There is guarded optimism in Athens regarding bilateral relations after Sunday’s meeting between Greek Prime Minister Kyriakos Mitsotakis and Turkish President Recep Tayyip Erdogan in Istanbul.
The meeting took place amid the tumultuous developments of recent weeks sparked by the Russian invasion of Ukraine, which officials in Athens say have also impacted Turkey in a variety of ways that are conducive to the Greek perspective on things. Firstly, from the very onset of the crisis, Athens saw a window of opportunity for Turkey to move closer to the West and for Ankara to abandon its “revisionist mentality” that has pervaded Moscow’s decision to invade Ukraine.
Government officials have noted that the war in Ukraine is also an opportunity for the West to understand exactly what Turkey is doing in the Eastern Mediterranean and the Aegean, and for Ankara, as a NATO member, to stop issuing threats against an allied country, Greece.
Tellingly, Mitsotakis and Erdogan also spoke as NATO allies, referring to the new wider threats that are emerging in the region from the war. With the Russian invasion raging, the notion of one NATO member threatening another is considered, if not impossible, at least a very difficult one.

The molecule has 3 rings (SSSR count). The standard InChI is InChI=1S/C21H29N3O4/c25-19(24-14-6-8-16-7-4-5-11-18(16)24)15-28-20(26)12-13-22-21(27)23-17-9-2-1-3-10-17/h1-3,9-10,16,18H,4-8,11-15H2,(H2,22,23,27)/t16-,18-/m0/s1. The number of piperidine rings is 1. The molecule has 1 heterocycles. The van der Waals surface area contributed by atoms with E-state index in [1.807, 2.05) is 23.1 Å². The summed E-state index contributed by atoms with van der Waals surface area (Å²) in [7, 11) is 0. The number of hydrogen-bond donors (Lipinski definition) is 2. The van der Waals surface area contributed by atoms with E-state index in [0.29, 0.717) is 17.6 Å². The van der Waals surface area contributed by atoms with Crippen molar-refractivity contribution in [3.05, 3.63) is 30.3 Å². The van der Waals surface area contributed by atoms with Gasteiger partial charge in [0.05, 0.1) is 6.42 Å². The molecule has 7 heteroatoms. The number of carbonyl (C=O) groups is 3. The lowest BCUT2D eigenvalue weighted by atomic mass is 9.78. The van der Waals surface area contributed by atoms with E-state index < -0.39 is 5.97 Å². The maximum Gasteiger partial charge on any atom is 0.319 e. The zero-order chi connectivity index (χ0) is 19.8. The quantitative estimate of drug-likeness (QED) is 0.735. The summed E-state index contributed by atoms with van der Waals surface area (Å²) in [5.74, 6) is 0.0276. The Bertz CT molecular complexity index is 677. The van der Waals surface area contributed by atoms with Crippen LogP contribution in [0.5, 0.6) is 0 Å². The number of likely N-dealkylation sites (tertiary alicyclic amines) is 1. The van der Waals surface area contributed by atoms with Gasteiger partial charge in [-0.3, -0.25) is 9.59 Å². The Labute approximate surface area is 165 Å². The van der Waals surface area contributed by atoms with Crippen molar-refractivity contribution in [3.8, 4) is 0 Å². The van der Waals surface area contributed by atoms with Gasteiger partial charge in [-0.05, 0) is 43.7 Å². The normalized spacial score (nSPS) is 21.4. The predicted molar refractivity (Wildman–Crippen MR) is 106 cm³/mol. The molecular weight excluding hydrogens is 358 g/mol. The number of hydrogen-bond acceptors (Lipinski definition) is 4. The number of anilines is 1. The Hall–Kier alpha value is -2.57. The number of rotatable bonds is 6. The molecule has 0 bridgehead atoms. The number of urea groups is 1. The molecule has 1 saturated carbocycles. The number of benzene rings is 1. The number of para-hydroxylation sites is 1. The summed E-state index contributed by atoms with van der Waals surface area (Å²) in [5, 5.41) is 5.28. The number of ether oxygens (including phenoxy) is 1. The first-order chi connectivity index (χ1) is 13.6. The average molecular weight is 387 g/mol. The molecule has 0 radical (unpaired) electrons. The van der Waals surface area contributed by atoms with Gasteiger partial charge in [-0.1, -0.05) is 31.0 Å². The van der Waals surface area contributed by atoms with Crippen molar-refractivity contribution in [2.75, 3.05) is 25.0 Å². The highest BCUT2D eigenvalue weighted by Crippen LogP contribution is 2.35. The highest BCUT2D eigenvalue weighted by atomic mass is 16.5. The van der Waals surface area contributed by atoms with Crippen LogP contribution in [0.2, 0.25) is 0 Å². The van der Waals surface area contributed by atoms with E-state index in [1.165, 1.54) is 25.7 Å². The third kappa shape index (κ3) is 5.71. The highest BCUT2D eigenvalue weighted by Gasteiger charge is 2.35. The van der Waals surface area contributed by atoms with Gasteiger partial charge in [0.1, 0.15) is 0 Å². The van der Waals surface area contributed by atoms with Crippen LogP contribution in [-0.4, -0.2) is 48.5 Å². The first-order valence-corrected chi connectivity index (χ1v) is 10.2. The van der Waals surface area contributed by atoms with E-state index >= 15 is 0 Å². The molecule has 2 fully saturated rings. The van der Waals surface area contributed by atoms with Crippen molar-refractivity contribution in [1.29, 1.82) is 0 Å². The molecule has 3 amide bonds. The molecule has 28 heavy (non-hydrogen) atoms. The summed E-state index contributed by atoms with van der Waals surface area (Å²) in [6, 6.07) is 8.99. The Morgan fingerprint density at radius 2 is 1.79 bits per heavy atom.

Secondly, the meeting also highlighted the possibility of cooperation at the economic level and on so-called “low policy” issues from which both countries can benefit.
Given that the war in Ukraine has created a cascade of events, not least of which is the energy crisis, neither of the two leaders wants to see matters deteriorate any further with a confrontation.
A government official told Kathimerini that the two leaders focused “on what can unite the two countries and not on what separates them.”
A third factor is purely political. Both leaders have to face scheduled elections in 2023. This has led Turkey to embark on an effort to normalize, albeit superficially, relations with Israel, the United Arab Emirates and Egypt. Greece seems to have also taken advantage of this option.